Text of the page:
Abu Dhabi, UAETuesday 24 November 2020

Book review: More acute observation in the fifth part of Knausgaard’s My Struggle, Some Rain Must Fall

The latest installment in Karl Ove Knausgaard's sprawling pseudo-memoir challenges expectations of writing and art.
Karl Ove Knausgaard works in a densely detailed prose that recalls works by Joyce. Ulf Andersen / Getty Images
Karl Ove Knausgaard works in a densely detailed prose that recalls works by Joyce. Ulf Andersen / Getty Images

Almost half-way through Some Rain Must Fall – the fifth and penultimate installment of My Struggle, Karl Ove Knausgaard’s wrist-straining series of autobiographical novels – you find a passage that encapsulates all that is good, and even extraordinary about this much-hyped Norwegian writer.

Karl Ove, as his hero is inventively called, begins by summarising the “story” of the latest 663 pages (out of a total of 3,600), which spans the period he spent in Bergen between 1988 and 2002. This includes his first serious attempts at writing, his first serious relationships, his first serious infidelities, his continued over-indulgence with alcohol, quite a lot of playing drums, working at a mental hospital, broadcasting on radio and (as detailed elsewhere) the deaths of his grandparents and his father.

“I was 21 years old, doing the first year of a literature course,” he writes. “I knew nothing, but I was getting better and better at pretending I did.”

Having introduced us to his regular supporting cast (his brother, Yngve, his cousin, Kjarten, friends in Bremen and elsewhere, girlfriends both real and ideal), Karl Ove switches his attention to the future: “Everything was of the moment, I took everything as it came and acted on the basis of premises I didn’t even know myself, without realizing this is what I did. I tried to write, but it was no good…”

The passage then shoots off in different directions. There’s a guide to Karl Ove’s musical taste – jazz, post-punk, the Happy Mondays, Talking Heads, Beastie Boys – a meditation on the ways his competitive friendship with Espen, a fellow writer, pushes both forward, all of which crescendos with a startling expression of youth, inexperience, and literature: “We were nobodies… chatting away in a rickety old house in a small town at the edge of the world, a place where nothing of any significance had ever happened and presumably never would, we had barely started out on our lives and knew nothing about anything, but what we read was not nothing, it concerned matter of the utmost significance and was written by the greatest thinkers and writers in Western culture, and that was basically a miracle.”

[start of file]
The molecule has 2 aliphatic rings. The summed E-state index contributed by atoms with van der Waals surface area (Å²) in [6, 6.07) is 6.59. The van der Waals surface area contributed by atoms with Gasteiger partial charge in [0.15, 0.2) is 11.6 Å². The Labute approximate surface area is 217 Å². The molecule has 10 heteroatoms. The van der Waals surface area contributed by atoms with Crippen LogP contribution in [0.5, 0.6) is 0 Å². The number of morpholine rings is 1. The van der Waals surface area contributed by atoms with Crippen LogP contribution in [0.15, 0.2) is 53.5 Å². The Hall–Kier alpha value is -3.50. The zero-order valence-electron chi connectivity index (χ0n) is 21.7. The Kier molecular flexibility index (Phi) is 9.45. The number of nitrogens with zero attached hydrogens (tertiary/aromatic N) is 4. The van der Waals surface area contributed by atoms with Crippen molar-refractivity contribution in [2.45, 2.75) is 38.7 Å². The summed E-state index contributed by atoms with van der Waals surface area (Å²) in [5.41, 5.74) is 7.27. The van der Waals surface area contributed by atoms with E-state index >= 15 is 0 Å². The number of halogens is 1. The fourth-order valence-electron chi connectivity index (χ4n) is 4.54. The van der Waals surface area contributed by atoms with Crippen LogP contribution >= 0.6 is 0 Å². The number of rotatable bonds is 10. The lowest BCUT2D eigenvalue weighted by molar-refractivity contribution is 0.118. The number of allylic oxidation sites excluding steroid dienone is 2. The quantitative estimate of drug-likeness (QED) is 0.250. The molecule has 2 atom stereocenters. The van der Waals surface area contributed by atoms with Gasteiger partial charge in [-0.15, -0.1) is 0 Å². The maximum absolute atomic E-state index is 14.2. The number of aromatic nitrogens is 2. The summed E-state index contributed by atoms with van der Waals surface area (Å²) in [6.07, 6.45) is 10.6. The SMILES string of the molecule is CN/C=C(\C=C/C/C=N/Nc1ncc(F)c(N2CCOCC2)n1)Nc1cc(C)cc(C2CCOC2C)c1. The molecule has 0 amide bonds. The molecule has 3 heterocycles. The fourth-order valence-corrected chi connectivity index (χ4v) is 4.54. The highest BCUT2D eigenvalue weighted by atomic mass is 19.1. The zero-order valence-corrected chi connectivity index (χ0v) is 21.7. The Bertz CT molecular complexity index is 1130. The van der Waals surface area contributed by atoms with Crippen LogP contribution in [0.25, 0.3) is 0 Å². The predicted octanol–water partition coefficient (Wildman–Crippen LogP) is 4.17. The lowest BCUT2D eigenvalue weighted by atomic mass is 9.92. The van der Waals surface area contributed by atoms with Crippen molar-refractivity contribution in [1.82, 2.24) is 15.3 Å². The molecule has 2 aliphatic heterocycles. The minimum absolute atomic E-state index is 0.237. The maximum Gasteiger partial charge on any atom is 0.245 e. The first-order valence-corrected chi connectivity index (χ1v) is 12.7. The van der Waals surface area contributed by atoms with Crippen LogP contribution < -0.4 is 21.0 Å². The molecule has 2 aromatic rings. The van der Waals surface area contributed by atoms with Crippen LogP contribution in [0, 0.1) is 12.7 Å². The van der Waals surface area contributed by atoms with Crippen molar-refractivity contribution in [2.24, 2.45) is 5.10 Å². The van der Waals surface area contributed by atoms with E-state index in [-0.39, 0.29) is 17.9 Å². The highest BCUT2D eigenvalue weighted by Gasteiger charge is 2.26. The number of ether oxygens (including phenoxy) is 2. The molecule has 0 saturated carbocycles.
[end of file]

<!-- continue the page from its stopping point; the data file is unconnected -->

The all-encompassing movement of these paragraphs mimics not only the scheme of Some Rain Must Fall, but My Struggle as a whole. The prose ebbs and surges, from trivialities to grand statements, and enacts the very experience Knausgaard has just described: how art can portray and examine even the most inconsequential parts of existence. In this, Knausgaard is the latest novelist – after, say, George Eliot of Middlemarch, Joyce of Ulysses and Finnegan’s Wake, Proust of In Search of Lost Time – to attempt to say everything in prose fiction.

My Struggle’s fascination with minutiae – his washing up technique, whistling the Ghostbusters film theme in the shower, thoughts on the Stone Roses or obscene, one-word poems – is not simply for minutiae’s sake: he wants to replicate the vivid, overwhelming sense of being alive on the page.

As if to prove his point, Knausgaard’s passage rolls on, gathering up mountains and the Enlightenment, Horkheimer and Adorno, only to wonder if tilting at comprehensiveness isn’t simple hubris. Can language ever hope to emulate the myriad dimensions of life as it is lived? Ever the provocateur, Knausgaard poses the question by risking our disgust, not least in a series that alludes to Hitler’s Mein Kampf: “There was no such thing as the Holocaust,” he writes.

Knausgaard’s point, however, is to illustrate how language expresses “notions of reality”, not reality itself: “For what the term indicated was so incredibly complicated, right down to the comb in the pocket of a jacket in the pile of jackets in the warehouse, it had belonged to a little girl, the whole of her life exists in the term ‘the Holocaust’, and up again to the big concepts like evil, indifference ...”.

The list, inevitably, goes on for some time. But as in Karl Ove’s life, the details (the comb in the pocket of a jacket in the pile of jackets) turn incitement into pathos.

This is part of the reason why My Struggle is ultimately so satisfying and moving. Even as you grow exasperated with Karl Ove’s mistakes, frailties, boorishness and self-obsession, his plain, clear writing brings you into intimate contact with the composition of his character, and practically dares you to think about your own. We may all be hooked on Karl Ove’s past, his triumphs and disasters, glory and silliness, but his struggle is our struggle, too – for meaning, love, and friendship in a world beautiful and baffling.

James Kidd is a regular contributor to The Review.

Updated: February 25, 2016 04:00 AM

Editor's Picks
Sign up to our daily email